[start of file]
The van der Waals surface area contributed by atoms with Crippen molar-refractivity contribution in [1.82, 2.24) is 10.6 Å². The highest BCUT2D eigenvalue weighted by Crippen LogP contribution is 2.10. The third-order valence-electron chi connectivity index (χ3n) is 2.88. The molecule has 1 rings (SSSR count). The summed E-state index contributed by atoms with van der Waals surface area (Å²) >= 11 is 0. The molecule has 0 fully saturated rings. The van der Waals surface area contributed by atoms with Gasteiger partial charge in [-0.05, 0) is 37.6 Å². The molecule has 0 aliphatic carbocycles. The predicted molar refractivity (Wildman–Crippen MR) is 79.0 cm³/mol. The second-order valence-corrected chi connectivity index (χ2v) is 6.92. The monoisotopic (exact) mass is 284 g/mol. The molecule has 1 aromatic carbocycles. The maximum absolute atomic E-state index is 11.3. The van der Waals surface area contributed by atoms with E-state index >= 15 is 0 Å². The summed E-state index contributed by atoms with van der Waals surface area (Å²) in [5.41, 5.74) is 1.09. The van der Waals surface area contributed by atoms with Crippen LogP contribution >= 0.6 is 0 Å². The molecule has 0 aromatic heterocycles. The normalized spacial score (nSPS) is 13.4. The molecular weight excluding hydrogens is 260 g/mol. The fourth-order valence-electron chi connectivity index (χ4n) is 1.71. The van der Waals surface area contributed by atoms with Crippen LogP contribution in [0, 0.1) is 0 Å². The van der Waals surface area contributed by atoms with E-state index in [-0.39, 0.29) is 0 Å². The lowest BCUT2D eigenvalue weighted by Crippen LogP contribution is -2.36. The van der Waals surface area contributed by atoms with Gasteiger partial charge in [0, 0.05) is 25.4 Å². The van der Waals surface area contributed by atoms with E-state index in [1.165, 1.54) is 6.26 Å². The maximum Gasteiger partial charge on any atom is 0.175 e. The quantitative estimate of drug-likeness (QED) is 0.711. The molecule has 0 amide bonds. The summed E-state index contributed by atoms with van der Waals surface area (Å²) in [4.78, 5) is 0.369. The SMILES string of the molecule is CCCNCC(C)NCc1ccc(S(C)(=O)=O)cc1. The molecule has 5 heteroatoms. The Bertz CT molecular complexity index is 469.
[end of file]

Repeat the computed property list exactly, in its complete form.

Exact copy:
The van der Waals surface area contributed by atoms with Crippen molar-refractivity contribution in [1.82, 2.24) is 10.6 Å². The highest BCUT2D eigenvalue weighted by Crippen LogP contribution is 2.10. The third-order valence-electron chi connectivity index (χ3n) is 2.88. The molecule has 1 rings (SSSR count). The summed E-state index contributed by atoms with van der Waals surface area (Å²) >= 11 is 0. The molecule has 0 fully saturated rings. The van der Waals surface area contributed by atoms with Gasteiger partial charge in [-0.05, 0) is 37.6 Å². The molecule has 0 aliphatic carbocycles. The predicted molar refractivity (Wildman–Crippen MR) is 79.0 cm³/mol. The second-order valence-corrected chi connectivity index (χ2v) is 6.92. The monoisotopic (exact) mass is 284 g/mol. The molecule has 1 aromatic carbocycles. The maximum absolute atomic E-state index is 11.3. The van der Waals surface area contributed by atoms with E-state index >= 15 is 0 Å². The summed E-state index contributed by atoms with van der Waals surface area (Å²) in [5.41, 5.74) is 1.09. The van der Waals surface area contributed by atoms with Crippen LogP contribution >= 0.6 is 0 Å². The molecule has 0 aromatic heterocycles. The normalized spacial score (nSPS) is 13.4. The molecular weight excluding hydrogens is 260 g/mol. The fourth-order valence-electron chi connectivity index (χ4n) is 1.71. The van der Waals surface area contributed by atoms with Crippen LogP contribution in [0, 0.1) is 0 Å². The van der Waals surface area contributed by atoms with E-state index in [-0.39, 0.29) is 0 Å². The lowest BCUT2D eigenvalue weighted by Crippen LogP contribution is -2.36. The van der Waals surface area contributed by atoms with Gasteiger partial charge in [0, 0.05) is 25.4 Å². The van der Waals surface area contributed by atoms with E-state index in [1.165, 1.54) is 6.26 Å². The maximum Gasteiger partial charge on any atom is 0.175 e. The quantitative estimate of drug-likeness (QED) is 0.711. The molecule has 0 amide bonds. The summed E-state index contributed by atoms with van der Waals surface area (Å²) in [4.78, 5) is 0.369. The SMILES string of the molecule is CCCNCC(C)NCc1ccc(S(C)(=O)=O)cc1. The molecule has 5 heteroatoms. The Bertz CT molecular complexity index is 469.